On Finding an Apartment in New York City

When I moved to New York, I found myself facing the grim prospect of having to crash with friends until I found a place. After a few weeks of scrambling to find the next couch and half a month’s salary in gypsy cabs, I was convinced that this was no way to live.

I tried the no-fee apartment sites. They had almost no listings. I turned to Craigslist, sifted through mountains of spam and saw dozens of apartments. I dealt with a shit-ton of brokers. I was lied to, cheated and manhandled. And in the end, I won. What follows is the collective wisdom of my two and a half months in the dark, poisonous swamp that is the New York City housing market.

Note to readers: while lessons shared here may apply to apartment hunting elsewhere in New York and beyond, my experience was limited to Brooklyn. Your mileage may vary.

Fools Rush In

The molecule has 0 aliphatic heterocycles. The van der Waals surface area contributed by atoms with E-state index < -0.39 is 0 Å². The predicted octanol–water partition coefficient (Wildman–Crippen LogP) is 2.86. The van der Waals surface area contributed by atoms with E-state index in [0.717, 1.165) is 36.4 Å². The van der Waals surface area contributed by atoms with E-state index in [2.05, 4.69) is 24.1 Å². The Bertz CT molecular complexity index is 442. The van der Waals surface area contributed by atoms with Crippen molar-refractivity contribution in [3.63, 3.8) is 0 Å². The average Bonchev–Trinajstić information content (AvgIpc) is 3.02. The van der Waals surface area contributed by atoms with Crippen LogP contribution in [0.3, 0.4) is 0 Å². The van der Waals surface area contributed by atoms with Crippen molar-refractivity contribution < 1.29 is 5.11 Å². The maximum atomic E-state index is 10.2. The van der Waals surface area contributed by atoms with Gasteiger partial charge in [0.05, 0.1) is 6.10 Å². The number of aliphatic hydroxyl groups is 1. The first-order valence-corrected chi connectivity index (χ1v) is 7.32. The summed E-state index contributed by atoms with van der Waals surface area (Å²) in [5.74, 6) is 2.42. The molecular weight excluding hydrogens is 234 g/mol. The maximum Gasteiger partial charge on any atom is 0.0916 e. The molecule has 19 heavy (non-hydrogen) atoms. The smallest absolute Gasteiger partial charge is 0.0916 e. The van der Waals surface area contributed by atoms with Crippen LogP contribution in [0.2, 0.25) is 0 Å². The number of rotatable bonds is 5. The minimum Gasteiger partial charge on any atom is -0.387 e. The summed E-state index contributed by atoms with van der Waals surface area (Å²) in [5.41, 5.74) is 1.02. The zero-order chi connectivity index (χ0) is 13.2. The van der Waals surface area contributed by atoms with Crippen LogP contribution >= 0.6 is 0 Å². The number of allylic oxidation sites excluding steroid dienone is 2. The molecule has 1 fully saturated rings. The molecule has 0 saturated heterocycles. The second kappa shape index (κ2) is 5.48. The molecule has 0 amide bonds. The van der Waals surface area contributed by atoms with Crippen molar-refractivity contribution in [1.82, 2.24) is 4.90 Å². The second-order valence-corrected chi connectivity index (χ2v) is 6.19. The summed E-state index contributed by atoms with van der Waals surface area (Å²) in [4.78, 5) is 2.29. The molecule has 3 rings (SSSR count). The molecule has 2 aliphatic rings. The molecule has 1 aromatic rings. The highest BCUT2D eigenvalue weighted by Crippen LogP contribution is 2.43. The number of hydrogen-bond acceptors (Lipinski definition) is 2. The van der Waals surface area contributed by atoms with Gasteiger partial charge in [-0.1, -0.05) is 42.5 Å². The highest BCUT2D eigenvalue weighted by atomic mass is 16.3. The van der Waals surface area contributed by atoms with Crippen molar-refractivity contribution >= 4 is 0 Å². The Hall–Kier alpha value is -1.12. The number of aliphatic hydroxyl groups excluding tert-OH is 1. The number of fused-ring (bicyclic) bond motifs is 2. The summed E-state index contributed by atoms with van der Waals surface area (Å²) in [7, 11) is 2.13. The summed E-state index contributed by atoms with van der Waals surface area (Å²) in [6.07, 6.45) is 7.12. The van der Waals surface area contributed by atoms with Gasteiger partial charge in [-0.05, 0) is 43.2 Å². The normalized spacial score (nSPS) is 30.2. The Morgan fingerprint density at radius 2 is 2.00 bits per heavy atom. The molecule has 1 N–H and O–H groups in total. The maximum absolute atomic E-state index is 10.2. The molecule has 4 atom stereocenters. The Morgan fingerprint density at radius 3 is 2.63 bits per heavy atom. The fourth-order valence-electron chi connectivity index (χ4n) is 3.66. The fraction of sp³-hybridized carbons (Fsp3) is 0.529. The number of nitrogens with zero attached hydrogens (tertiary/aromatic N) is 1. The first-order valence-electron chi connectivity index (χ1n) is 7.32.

Buy yourself time. Nothing is worse than having to find a place on short notice, much less one in which you’ll likely spend a decent amount of your time over the next year.

If you just moved to the city, crash with friends if you can.

If you can’t, or if you have more than just a suitcase to lug around, go for a cheap sublet. You won’t be there for more than a month or two, so don’t get all prissy about the roaches in the bathroom or Those Stains On The Couch. If nothing else it will serve as incentive for you to get your ass out there and look at more apartments, so suck it up and find the best place you can on short notice.